5 Ways to Succeed at Your First Professional Job

Posted June 20, 2014 by
Road sign with first job on an arrow

Road sign with first job on an arrow. Photo courtesy of Shutterstock.

Summary: Get the most out of your first professional job by staying in the present, giving your very best effort, and recognizing when it’s time to move on.

As you step into your first professional job, keep in mind that that’s exactly what this is: your first. Of many. And as with so many other aspects of life, there’s only one first. Even if we can’t remember old significant others, past birthdays, or the addresses of the places where we used to live, we all remember our first real job. And most of us are grateful for the lessons we learned and the valuable mistakes we made during that challenging early chapter.

No matter how you feel about the daily tasks you’ll be facing on the first rung of your career ladder, here are five ways to do your future self a favor. Keep these tips in mind and you’ll give older-you a chance to look back on these days with no regrets.

1. Try.

As in, really TRY to do what’s expected of you, plus more. Sure, it’s unreasonable to expect a person to get up this early and work this hard for so little pay. But if you pull back, drag your feet, fight for credit and compensation that you haven’t earned, or pat yourself on the back for easy accomplishments and expect others to do the same, you’ll miss an opportunity to test your limits by pushing yourself against them.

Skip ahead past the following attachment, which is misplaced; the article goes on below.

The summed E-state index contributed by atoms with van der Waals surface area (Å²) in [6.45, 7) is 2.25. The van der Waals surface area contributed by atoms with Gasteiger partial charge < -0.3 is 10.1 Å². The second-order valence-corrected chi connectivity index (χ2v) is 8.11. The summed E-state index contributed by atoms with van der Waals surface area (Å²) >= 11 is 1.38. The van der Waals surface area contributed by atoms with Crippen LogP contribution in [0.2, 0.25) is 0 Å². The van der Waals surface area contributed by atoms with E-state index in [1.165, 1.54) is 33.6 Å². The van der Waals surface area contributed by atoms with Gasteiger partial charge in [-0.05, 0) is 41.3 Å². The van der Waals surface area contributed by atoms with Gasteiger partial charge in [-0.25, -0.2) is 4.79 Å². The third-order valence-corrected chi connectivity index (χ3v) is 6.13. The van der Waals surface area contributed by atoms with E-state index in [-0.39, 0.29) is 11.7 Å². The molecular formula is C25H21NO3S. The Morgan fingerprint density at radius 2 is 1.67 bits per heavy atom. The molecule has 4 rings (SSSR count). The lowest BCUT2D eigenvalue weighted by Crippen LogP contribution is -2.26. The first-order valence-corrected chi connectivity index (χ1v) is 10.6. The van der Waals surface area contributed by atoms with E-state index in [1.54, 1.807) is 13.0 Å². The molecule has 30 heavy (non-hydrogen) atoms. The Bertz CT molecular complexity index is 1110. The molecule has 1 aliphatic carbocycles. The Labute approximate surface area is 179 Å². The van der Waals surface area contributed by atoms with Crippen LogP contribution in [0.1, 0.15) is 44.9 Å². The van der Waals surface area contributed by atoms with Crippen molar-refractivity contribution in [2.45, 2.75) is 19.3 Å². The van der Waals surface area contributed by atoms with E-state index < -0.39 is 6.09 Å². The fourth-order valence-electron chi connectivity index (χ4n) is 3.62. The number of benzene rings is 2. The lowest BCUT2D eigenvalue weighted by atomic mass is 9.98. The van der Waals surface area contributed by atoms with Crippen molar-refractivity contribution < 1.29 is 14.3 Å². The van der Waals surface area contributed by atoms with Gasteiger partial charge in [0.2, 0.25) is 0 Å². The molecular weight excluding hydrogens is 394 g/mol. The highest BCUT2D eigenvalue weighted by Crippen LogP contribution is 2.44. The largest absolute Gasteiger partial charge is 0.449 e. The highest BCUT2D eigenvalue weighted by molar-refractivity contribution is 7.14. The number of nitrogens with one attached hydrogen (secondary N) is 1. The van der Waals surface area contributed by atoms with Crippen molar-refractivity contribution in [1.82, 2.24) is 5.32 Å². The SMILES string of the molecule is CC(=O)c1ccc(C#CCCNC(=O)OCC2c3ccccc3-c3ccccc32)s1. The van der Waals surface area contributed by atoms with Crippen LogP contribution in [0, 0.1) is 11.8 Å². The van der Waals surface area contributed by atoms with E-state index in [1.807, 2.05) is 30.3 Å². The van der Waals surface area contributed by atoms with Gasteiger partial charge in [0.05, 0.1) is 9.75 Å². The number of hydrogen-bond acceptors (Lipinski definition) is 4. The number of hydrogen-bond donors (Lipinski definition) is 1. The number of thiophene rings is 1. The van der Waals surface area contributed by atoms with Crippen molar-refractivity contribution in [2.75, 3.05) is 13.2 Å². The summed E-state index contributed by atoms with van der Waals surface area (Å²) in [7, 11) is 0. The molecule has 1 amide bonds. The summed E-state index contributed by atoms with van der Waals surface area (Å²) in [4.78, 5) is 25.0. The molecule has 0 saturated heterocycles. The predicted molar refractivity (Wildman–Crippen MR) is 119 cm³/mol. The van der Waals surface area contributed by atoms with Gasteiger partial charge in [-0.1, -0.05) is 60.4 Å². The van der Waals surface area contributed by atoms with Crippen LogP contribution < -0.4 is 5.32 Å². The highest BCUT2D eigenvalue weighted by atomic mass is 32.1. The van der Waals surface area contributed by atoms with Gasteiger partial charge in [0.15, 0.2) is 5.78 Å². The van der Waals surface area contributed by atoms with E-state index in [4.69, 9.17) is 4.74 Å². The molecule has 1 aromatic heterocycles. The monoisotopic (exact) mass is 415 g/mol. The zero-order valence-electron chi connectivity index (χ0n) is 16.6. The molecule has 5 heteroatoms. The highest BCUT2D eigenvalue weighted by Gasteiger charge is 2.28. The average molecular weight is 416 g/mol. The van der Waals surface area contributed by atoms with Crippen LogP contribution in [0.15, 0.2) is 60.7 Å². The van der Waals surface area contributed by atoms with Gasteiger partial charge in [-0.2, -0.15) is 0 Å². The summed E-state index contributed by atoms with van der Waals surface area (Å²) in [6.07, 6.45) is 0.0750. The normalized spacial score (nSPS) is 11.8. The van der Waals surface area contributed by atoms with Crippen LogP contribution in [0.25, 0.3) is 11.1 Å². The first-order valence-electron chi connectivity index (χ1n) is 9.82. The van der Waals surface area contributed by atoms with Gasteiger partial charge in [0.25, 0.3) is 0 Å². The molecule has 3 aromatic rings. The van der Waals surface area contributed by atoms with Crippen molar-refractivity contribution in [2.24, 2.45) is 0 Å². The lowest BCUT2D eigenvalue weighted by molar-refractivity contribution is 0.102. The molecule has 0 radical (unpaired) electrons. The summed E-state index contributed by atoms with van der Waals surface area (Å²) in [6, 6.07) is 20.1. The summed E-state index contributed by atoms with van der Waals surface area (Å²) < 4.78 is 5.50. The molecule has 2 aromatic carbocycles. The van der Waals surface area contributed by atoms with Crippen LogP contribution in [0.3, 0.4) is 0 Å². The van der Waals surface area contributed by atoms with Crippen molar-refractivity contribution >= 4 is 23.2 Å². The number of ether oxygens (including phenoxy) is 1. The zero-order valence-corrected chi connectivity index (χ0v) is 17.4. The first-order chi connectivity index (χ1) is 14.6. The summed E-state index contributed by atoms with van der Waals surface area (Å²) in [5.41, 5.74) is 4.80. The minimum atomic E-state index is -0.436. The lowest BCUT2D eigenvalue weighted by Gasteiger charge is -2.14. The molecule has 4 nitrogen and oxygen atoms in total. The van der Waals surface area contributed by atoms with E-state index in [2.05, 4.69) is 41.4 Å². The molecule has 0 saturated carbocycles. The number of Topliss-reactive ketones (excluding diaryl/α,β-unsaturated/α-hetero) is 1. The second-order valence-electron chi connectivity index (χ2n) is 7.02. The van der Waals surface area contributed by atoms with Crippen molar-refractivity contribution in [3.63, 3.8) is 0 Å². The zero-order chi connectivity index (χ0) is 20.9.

And here’s a secret: you won’t be able to push yourself against these limits forever. As you get older, it becomes harder to care about the daily details that separate mediocre employees from great ones.

2. If you have an idea that might benefit the company (or its employees), speak up.

You’ll be glad you did. Don’t be afraid that you’ll be laughed at or silenced. At this early stage, professional embarrassments are like falling from a very low ledge. Young people face a modest bar of expectations, which means they’re forgiven for taking risks, speaking up, and getting things wrong. Use this immunity while you have it.

3. Don’t overestimate the impact of this job on your lifelong career.

This job may seem like the world to you right now. It may feel like your entire value as a person begins and ends with your boss’s praise and criticism. But most of us look back on our first professional jobs and laugh at how irrelevant they now seem to our career paths as a whole.

4. Learn.

Use every moment as a learning opportunity, and try to view every drama and setback as an adventure. Today’s painful moments are tomorrow’s great stories.

5. Leave when it’s time.

First jobs don’t last forever. Ideally, they shouldn’t last more than three years. If you’ve given this company your best effort and you’ve gotten everything you need from this experience, it’s time to move on—especially if the company isn’t taking you where you need to go. Don’t request a promotion or raise more than twice. If you’re rejected the first time, ask what you need to do to improve, do your best to take this advice, then ask again. If you’re told no a second time, say goodbye and find work elsewhere.

LiveCareer (www.livecareer.com), home to America’s #1 Resume Builder, connects job seekers of all experience levels and career categories to all the tools, resources and insider tips needed to win the job. Find LiveCareer on Youtube and visit LiveCareer’s Google+ page for even more tips and advice on all things career and resume-related.

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